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Towards the assessment of sediment connectivity in a large Himalayan river basin
- Mishra, Kanchan, Sinha, Rajiv, Jain, Vikrant, Nepal, Santosh, Uddin, Kabir
- The Science of the total environment 2019 v.661 pp. 251-265
- abandoned land, basins, equations, hinterland, land use and land cover maps, land use change, landscapes, models, pollution load, sediment yield, sediments, streams, vegetation, watersheds, China, Nepal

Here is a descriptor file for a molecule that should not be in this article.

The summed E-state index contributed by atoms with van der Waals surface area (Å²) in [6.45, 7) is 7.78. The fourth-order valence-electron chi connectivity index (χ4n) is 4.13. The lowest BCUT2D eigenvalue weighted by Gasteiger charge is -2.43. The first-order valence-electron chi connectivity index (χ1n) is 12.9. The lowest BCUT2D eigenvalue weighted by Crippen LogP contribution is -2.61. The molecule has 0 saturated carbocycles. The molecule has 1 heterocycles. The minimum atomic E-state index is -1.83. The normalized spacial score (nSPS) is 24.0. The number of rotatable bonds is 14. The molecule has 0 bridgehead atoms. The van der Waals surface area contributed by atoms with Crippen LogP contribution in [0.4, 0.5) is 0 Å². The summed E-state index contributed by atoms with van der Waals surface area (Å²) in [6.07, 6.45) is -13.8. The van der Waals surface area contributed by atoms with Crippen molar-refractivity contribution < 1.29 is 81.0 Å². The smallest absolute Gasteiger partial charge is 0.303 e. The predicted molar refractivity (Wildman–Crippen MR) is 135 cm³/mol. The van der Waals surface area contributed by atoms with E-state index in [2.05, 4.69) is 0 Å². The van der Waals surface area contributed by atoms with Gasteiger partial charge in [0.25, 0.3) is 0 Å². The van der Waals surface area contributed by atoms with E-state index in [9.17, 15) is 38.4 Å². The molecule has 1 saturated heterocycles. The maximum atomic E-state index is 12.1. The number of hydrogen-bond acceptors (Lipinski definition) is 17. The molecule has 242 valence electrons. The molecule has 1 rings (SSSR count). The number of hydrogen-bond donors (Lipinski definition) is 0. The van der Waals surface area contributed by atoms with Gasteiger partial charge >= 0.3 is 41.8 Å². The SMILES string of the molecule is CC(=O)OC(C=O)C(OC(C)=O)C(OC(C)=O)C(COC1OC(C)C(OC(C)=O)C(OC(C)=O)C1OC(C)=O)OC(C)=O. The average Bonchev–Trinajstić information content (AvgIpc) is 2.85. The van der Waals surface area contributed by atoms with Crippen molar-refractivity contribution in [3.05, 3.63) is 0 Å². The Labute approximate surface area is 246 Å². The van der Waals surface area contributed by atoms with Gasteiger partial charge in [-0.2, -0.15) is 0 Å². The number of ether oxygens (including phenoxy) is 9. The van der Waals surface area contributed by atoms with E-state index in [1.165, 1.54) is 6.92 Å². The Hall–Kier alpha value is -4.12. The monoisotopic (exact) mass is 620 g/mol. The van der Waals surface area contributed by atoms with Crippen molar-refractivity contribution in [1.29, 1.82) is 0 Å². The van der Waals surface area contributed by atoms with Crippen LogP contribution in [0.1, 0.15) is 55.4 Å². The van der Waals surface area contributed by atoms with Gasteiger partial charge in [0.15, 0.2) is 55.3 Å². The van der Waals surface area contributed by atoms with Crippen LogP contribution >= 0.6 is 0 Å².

- Sediment connectivity, defined as the degree of linkage between the sediment sources to downstream areas, is one of the most important properties that control landscape evolution in river basins. The degree of linkages amongst different parts of a catchment depends mainly on the hinterland characteristics (e.g. catchment morphology, slope, shape, relief, and elevation), channel characteristics (e.g. slope, stream network density, valley confinement), and the combined effects of vegetation (e.g. land use changes and land abandonment). This paper evaluates the sediment connectivity of the upper Kosi basin covering an area of ~52,731 km2 including Tibet and Nepal at different spatial scales. We have computed the index of connectivity (IC) using the equations originally proposed by Borselli et al. (2008) and modified by Cavalli et al. (2013) to evaluate the potential connection of sediment source areas to the primary channel network as well to the catchment outlet. Our results highlight significant spatial variability in sediment connectivity across the basin and provide important insights on structural sediment dynamics in a complex geological and geomorphological setting. We compare our results with the observed sediment load data at certain outlets and demonstrate that sediment flux in different sub-basins is controlled by variable slope distribution and land use and land cover that are strongly related to the structural connectivity. We argue that IC model can be extremely beneficial to understand sediment dynamics at catchment scale in a large river basin (~103–104 km2 scale), where systematic field investigations for mapping hillslope-channel linkages are not feasible.